From the Admin console, select Apps, Google Apps, Settings for Gmail and then scroll down to ‘Advanced settings’.

Apps > Google Apps > Settings for Gmail > Advanced settings

Under ‘General Settings’ you will find three configuration areas, each linked to compliance. In this example, we are going to look at ‘Content compliance’, which is where we can execute a regular expression test on email contents. (Here are some regular expressions you can use)

The configure button for each section appears on the right of the screen, click on this to configure. 

You can ‘Add Setting’ to Inbound or Outbound email for your domain or to internal email.

We selected both Inbound and Outbound to test for Credit Card movement inside email.

Under ‘Expressions we select ‘Advanced Content match’

Gmail settings

For Location, we select the Body of the message and for Match type, we select Matches regex. A nice feature is you can test the expression before saving it.

Gmail settings

\b(1800|2131|30[0-5]\d|3[4-7]\d{2}|4\d{3}|5[0-5]\d{2}|6011|6[2357]\d{2})[- ]?(\d{4}[- ]?\d{4}[- ]?\d{4}|\d{6}[- ]?\d{5})\b

The regular expression used to test for credit cards is given above – cut and paste to your own configuration.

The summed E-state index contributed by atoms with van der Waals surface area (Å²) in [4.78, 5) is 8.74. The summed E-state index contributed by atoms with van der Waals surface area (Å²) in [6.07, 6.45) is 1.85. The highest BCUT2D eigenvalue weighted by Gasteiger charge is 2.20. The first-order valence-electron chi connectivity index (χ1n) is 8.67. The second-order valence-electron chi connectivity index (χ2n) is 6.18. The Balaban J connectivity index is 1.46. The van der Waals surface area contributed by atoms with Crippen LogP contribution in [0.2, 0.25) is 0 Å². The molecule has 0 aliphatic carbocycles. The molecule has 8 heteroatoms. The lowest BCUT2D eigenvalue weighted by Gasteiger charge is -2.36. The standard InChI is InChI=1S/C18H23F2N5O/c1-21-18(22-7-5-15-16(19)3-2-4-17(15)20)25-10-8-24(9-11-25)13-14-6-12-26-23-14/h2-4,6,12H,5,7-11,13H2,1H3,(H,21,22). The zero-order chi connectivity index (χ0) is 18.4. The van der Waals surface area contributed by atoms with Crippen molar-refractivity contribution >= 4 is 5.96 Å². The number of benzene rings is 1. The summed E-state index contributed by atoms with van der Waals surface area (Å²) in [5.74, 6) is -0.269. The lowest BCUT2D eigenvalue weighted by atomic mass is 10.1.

Be sure to save the ‘Expression’ test you have just built (this is the first of 3 save actions you will have to take).

Step 3 will allow you to configure what actions you wish to take if a match is found, these can include sending a copy of the message to a security officer, or quarantining the message until further release after inspection.

more Gmail settings

then Save the completed compliance rule

and finally, Save the Configuration!

Note also the rule may take up to 1 hour before coming into effect.

A Google Help Page on this feature is to be found here.

Measuring User email Response Times

GAT+ allows Admins to monitor turnaround time on all email conversations. This can be useful for monitoring the performance of a group like Sales or Support, or for resolving a question of how quickly an issue was dealt with and at what point the delays occurred.

For any given search criteria against email metadata GAT+ also produces 3 sets of ‘quick’ filters.